Grey noon. It wants to snow but cannot, because there is no longer a tradition of snow in London. What you see in Hugh Grant movies isn’t strictly true. I look at the sky, and it seems to be filling up with some sort of grain—but it isn’t snow.
Good news on the camera front: I managed to turn it on! Turning anything or anyone on in these grainy times is an achievement. I also managed to tell the camera what day it is and the time down to the very minute. Already the little device is awash with information. With its newly-minted memory it now has a grasp of time that no human child under 6 years old could have. Lying in its digital cradle, clicking occasionally for reassurance, the camera carries with it years, days, and minutes in ways that will flee our dying minds. We enter eternity with no idea what time it is. This is, frankly, as it should be. Imagine gliding onto the checkered courtyard of infinity and asking your fellow souls what time it is—or better still, telling them; hootsville, dude.
However, I couldn’t get the camera’s LCD (Licked Clean Destiny?) to display the same picture of the husky that it displays in the instruction manual. Instead, a grainy image of my window appeared, followed by a fierce amber light that illuminated my desk for a second and was gone. Then I realized that my shirt and trousers needed washing, and I shuffled downstairs to send them off in the washing machine with my other dirty clothes. I’m now wearing a pair of olive green trousers that I haven’t worn before. Like the camera, the trousers will have to find their feet. Then they will start to have my scent and the cat will sit on them.
So it will take too long to work out how to photograph the husky, to make it worth trying today. Michèle is fond of huskies and may have one with her when she returns from her studio, which will make it easier once I’ve figured out how to take pictures. By then, of course, my camera may become overconfident; for it will be endowed, at the operating age of only a few hours, with the gift of capturing likenesses and telling the time. Then it might learn to prophesy and give counseling: “It’s going to snow outside (YOUR NAME HERE), you should take your coat. And try to see that this is Miriam’s way of telling you she loves you.”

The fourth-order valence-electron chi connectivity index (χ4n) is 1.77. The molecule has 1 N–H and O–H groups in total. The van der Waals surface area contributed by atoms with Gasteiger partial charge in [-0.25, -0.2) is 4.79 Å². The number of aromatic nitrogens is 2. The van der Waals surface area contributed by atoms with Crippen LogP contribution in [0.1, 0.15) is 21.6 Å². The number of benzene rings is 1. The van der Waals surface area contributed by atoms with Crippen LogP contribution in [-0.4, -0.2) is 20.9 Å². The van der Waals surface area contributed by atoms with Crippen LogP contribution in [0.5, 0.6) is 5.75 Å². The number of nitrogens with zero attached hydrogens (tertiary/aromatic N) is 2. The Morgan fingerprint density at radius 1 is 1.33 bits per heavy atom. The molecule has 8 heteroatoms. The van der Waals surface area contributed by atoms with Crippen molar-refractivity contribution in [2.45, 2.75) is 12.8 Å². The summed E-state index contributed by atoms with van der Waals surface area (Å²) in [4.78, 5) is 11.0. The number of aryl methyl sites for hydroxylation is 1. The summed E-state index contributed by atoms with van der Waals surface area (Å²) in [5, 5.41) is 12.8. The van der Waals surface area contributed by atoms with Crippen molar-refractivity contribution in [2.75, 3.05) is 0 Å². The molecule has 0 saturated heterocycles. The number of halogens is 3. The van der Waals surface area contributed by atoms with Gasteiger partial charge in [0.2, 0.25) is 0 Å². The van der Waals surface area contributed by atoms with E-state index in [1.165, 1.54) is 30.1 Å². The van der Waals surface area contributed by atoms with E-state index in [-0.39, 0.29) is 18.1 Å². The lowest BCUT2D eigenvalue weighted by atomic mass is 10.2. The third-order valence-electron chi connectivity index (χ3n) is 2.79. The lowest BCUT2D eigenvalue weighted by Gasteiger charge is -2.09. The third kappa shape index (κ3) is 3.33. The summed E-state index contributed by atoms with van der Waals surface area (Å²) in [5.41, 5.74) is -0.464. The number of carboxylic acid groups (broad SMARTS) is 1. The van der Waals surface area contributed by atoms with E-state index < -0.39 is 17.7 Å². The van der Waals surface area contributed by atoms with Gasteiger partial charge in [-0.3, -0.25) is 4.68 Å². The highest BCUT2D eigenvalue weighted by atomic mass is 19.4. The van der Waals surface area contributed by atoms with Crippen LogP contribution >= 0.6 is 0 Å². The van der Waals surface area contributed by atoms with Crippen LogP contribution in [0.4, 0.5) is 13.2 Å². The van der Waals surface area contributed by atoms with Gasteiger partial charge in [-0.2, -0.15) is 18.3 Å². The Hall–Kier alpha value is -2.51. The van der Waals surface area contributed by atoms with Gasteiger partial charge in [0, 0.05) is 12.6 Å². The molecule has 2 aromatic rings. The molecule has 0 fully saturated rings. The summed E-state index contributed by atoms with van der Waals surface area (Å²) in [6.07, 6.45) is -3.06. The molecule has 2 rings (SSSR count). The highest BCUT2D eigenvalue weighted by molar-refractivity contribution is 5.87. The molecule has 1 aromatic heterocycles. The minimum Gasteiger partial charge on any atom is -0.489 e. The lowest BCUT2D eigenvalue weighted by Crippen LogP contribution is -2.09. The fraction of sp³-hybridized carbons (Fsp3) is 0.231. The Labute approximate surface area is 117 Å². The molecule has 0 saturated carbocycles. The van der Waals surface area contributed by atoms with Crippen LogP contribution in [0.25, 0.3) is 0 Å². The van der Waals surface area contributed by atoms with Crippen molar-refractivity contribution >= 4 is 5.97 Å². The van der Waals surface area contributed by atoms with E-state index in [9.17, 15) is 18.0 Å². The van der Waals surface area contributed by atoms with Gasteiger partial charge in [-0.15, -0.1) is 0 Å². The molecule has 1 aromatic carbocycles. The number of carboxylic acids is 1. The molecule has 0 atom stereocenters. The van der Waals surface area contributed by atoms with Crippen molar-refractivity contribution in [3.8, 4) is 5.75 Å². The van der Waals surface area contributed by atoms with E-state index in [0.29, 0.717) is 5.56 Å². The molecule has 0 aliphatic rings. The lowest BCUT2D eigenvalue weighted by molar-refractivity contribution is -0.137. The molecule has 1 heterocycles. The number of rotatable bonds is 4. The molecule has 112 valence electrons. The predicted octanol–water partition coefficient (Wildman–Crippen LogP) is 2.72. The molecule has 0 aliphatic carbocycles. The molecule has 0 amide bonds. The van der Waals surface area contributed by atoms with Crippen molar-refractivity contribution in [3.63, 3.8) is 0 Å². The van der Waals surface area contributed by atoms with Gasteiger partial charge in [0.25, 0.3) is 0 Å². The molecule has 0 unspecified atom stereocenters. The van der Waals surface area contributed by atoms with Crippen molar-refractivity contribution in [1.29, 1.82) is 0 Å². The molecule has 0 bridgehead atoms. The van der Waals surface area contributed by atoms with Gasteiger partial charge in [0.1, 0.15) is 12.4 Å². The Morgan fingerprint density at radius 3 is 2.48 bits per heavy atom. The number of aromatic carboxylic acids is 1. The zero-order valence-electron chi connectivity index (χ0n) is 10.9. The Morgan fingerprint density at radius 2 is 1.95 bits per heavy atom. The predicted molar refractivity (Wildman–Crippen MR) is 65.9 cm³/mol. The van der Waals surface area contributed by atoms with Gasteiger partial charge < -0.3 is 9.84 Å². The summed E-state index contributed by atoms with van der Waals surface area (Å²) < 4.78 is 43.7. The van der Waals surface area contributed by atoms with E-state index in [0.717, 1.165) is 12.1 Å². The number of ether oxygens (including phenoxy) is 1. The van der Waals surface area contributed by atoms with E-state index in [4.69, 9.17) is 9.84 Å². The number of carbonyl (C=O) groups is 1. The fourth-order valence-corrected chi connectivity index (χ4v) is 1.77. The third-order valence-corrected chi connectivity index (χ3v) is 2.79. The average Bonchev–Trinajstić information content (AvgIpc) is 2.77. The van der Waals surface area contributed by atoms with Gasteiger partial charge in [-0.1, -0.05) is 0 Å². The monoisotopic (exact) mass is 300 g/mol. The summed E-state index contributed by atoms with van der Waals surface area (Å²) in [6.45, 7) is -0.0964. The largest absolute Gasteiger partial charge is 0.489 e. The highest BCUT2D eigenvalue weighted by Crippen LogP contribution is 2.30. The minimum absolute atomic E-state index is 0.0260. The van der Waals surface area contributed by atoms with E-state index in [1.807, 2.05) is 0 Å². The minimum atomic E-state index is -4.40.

Talent fosters talent, so the camera may next start dribbling music and calling up my friends at random to apologize for not e-mailing them. Michèle, meanwhile, though it would gladden her heart to wield a husky, might actually prefer to start with a gerbil. In which case, no dog for y’all tomorrow. …
Learning something new is difficult. All sorts of issues bubble to the surface. My father was very good at reading instructions, because he came from a precise military background. But he also had a powerful imagination. When it came to him explaining things to me, I would always switch off and imagine instead—because it was easier. This would aggravate my father, who in turn would overexplain whatever he was trying to communicate, which would make me dig my heels in and retreat even more from what he was saying.
Over the years, I have switched off when confronted by instructions of many kinds. Turn left, then second right, then get lost, then ask, then navigate by the sun, then follow your appetite, then follow your bladder, then follow your conscience. Insert the sim-card into the jim-card, boot up your memory, it’s easy, it’s just like this, just listen to me, listen to me damn you.
It’s no good, I can’t hear you, I’m sorry, I don’t want to hear you. Nobody wants to listen. Why do you think therapy is so popular? If God had wanted us to listen, She’d have made us all into therapists.